TheStreet.com speaks out against online “sales-tax evasion”

TheStreet

TheStreet says when online retailers don't collect sales tax, it's tax evasion

An article on TheStreet calls the lack of online sales tax collection “sales-tax evasion” and says that it’s likely to come to an end soon.

The article uses strong language to compare online retailers that don’t collect sales tax to the “gray-goods stores” of the past:

There used to be a time when sales-tax evasion was a grimy business. It required a sleazy merchant and a greedy customer, conspiring to make the transaction in cash, “tax included” (wink-wink). Once there was a string of electronics stores on Manhattan’s Lower East Side that survived by non-taxed transactions in “gray goods,” in which the state tax authorities (and sometimes customers) were systematically cheated.

Today, of course, nothing has changed.

The merchants are still sleazy, the customers are still greedy — only now, sales-tax evasion is both commonplace and organized. The name for this particular variety of organized crime is known as “Internet retailing.”

As you might expect from that opening, the article doesn’t pull its punches. It makes for a read that’s compelling as well as informative. Witness this paragraph on online retailers’ losing battle against sales tax collection:

If the Internet retailers get socked with a sales tax, they have pretty much themselves to blame. They’ve been outmaneuvered by the brick-and-mortar stores, who have successfully presented this as a David vs. Goliath battle. But in a sense there’s also the historical fact that no business model predicated on cheating the government ever works. Amazon, by supporting the legislation, is simply going along with the march of history.

According to the article, legislation allowing states to require online retailers to collect sales tax is almost certain to pass. And we were thrilled to see this comment on the argument that collecting sales tax online is too complicated or burdensome:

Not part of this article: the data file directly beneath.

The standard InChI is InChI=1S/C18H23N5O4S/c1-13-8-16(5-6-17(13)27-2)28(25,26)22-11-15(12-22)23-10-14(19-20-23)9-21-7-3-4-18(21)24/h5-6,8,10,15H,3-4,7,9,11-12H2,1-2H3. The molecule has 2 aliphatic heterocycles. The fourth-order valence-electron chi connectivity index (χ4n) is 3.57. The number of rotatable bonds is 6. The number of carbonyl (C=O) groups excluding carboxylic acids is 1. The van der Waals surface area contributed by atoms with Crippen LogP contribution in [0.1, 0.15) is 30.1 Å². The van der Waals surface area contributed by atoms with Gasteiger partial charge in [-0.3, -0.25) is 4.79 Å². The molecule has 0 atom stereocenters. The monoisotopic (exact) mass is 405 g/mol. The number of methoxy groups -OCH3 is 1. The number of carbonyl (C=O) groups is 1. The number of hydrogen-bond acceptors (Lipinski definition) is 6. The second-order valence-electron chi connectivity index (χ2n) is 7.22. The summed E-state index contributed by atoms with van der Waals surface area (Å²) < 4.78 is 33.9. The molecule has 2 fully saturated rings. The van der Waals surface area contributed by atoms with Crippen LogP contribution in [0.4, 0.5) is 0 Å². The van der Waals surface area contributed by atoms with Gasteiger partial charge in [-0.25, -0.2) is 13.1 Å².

Amazon’s acquiescence, meanwhile, made mush of [Overstock.com CEO Patrick] Byrne’s dubious claim that modern software wasn’t up to the task of doing something as complex as computing the correct sales tax for each customer.

As our regular readers know, we created TaxCloud expressly to make collecting sales tax easy and inexpensive for online retailers. It’s hard to see how anyone could argue that it’s too difficult to collect sales tax when a free service like TaxCloud is available to not only calculate the tax due in real time, but also to file sales tax returns, process exemptions, and handle any audits.

We recommend reading the entire article for an interesting take on the online sales tax collection situation.

The article ends by taking a moral stance on online sales tax with this closing paragraph:

I know, paying taxes is annoying. But even the Internet retailers, their laissez-faire anti-tax arguments notwithstanding, rely upon government services like the Postal Service to get goods to their customers. And if they use private services like FedEx, those package-delivery trucks travel on roads maintained by local taxes. For years, the net has taken advantage of those goodies without collecting a dime, and profiting from the resulting “discount.” It’s high time that free ride came to an end.

One Response to TheStreet.com speaks out against online “sales-tax evasion”

  1. i agree with you that raising taxes on the rich is exeptable beacuse all of the poor are getting kicked out of there own homes because they don’t have the money too pay there taxes and obama is trying to help the poor because he was once in the same situation as poor when he was younger so now he wants to help us and raise taxes on the rich.another reason why i think raising taxes on the rich i exatable is because donel trup is trying to buy burch hoses and kick everybody out no matter how long u have been there and my grandma mother has been living there for over 15 years. can u believe all of this is coming from bryan romero a 10 year old boy which is me thats why i think raising taxes on the rich i a good idea

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